Sunday, December 06, 2020

An Example of a Missed Opportunity

By Terry Whalin @terrywhalin

Over the holiday break, I have been reading What Are the Odds? by Mike Lindell. You've probably heard of him or at least seen his MyPillow commercials. I do not know Mike Lindell but I enjoyed and recommend his book—yet it is filled with missed opportunities because he self-published it. In this article, I want to point out some of the flaws in this book and missed potential. Why write such an article? I do it so you can learn some of the critical elements in book production. Even if you self-publish your book, you can produce a book that looks exactly like any well-known publisher. To achieve this result will take planning and intentional forethought on your part.
Books have standards in how they are put together. If you violate the basics, it will make your book stand out in a negative way instead of helping it succeed in the market. You don't want readers to wonder why you missed some element in the production. Instead you want them to simply accept the book, read it and tell others about it. One of the most difficult things to proofread during production is to notice missing elements. What Are the Odds? is missing a number of standard book items including:
No back cover copy. The words on the back cover are sales copy to entice readers. They often include endorsements and other details. Instead What Are the Odds? includes a second holographic image which is different from the cover.
No barcode on the back cover. A properly done barcode is important for retailers to effectively use the book. because this book only had a holographic image, it did not have a barcode to help retailers sell the book—a glaring production error in my view.
No author name on the spine of the book and instead it included the subtitle. Most books are spine out and the authors name should be on the spine instead of the subtitle.
No endorsements. While this book includes a Foreword by Dr. Ben Carson, there are no endorsements inside the book or on the back cover. People buy books because of these endorsements and they are an important missing element.
Missing information on the copyright page. While this book includes a copyright page, it includes Bible quotes but no reference to the translation used (normally on this copyright page). Also throughout the book, Lindell includes lyrics from a number of well-known artists and songs. If permission was secured, it is normally pointed out on this copyright page and nothing is said on this page about permissions.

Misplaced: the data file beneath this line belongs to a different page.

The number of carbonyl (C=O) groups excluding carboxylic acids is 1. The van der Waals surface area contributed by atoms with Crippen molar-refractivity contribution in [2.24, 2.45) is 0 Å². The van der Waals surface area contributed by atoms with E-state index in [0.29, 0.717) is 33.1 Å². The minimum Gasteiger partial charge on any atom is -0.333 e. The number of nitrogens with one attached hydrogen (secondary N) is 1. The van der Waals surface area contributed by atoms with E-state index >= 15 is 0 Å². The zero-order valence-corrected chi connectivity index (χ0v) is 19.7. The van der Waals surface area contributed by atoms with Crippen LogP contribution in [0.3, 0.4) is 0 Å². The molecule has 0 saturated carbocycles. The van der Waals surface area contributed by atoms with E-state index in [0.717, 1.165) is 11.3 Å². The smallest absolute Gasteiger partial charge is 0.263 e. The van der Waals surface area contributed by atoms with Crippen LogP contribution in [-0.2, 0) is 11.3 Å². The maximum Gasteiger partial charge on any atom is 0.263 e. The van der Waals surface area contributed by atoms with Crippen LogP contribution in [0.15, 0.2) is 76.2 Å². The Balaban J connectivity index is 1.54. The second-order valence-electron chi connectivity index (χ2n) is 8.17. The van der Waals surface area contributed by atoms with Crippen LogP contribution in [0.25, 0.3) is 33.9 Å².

No table of contents page. While the book includes divisions and titles for each chapter. There is no table of contents page with numbers to help the reader.
No appendix or cross-promotion with MyPillow.  What Are the Odds? includes no advertising or promotion for Mike Lindell's MyPillow company or his foundation for addiction or any number of other things he could have included in a simple appendix. This book does not contain an appendix.
I learned about this book because I am a long-time subscriber to Publishers Weekly. Each issue of PW has a front and back cover and the responding inside pages in full color. This space is advertising space that some individual (like Mike Lindell) or a publisher to buy or advertising space. You can learn more details through their media kit (but does not include the prices). When I saw the retail price for this book: Hardcover $39.99 or Softcover $29.99, I looked on my local library to see if I could order the book—which I could. It's how I read the book. Lindell is a Christian and the book is distributed through Broadstreet Publishing.
Why Did I Read This Book?
I love biographies and have written a number of these types of books. The stories of changed lives always fascinates me. Mike Lindell has a dramatic story and the storytelling in this book is well-done and worthwhile reading. Inside the book a number of interesting sections of full color photos and captions are included. Yet the production problems detract from the reading experience and will frustrate many readers. Some of the missing elements like the missing barcode will frustrate retailers so they will be hesitant to carry the book. What Are the Odds? does have it's own website.
I wrote this article as a cautionary tale for authors. No matter how you publish your book (even self-publishing), you need to take charge of these various elements. As the author, it is up to you to make sure you are producing an excellent finished book which will be accepted by the publishing community (bookstore retailers and others). The lack of these critical elements is a huge error—which could have been fixed in production but is hard to fix after the book is produced. I hope it will help each of you seek good counsel and not make these errors.
Have you read What Are the Odds?  Did I miss some other missing element? Let me know in the comments below.

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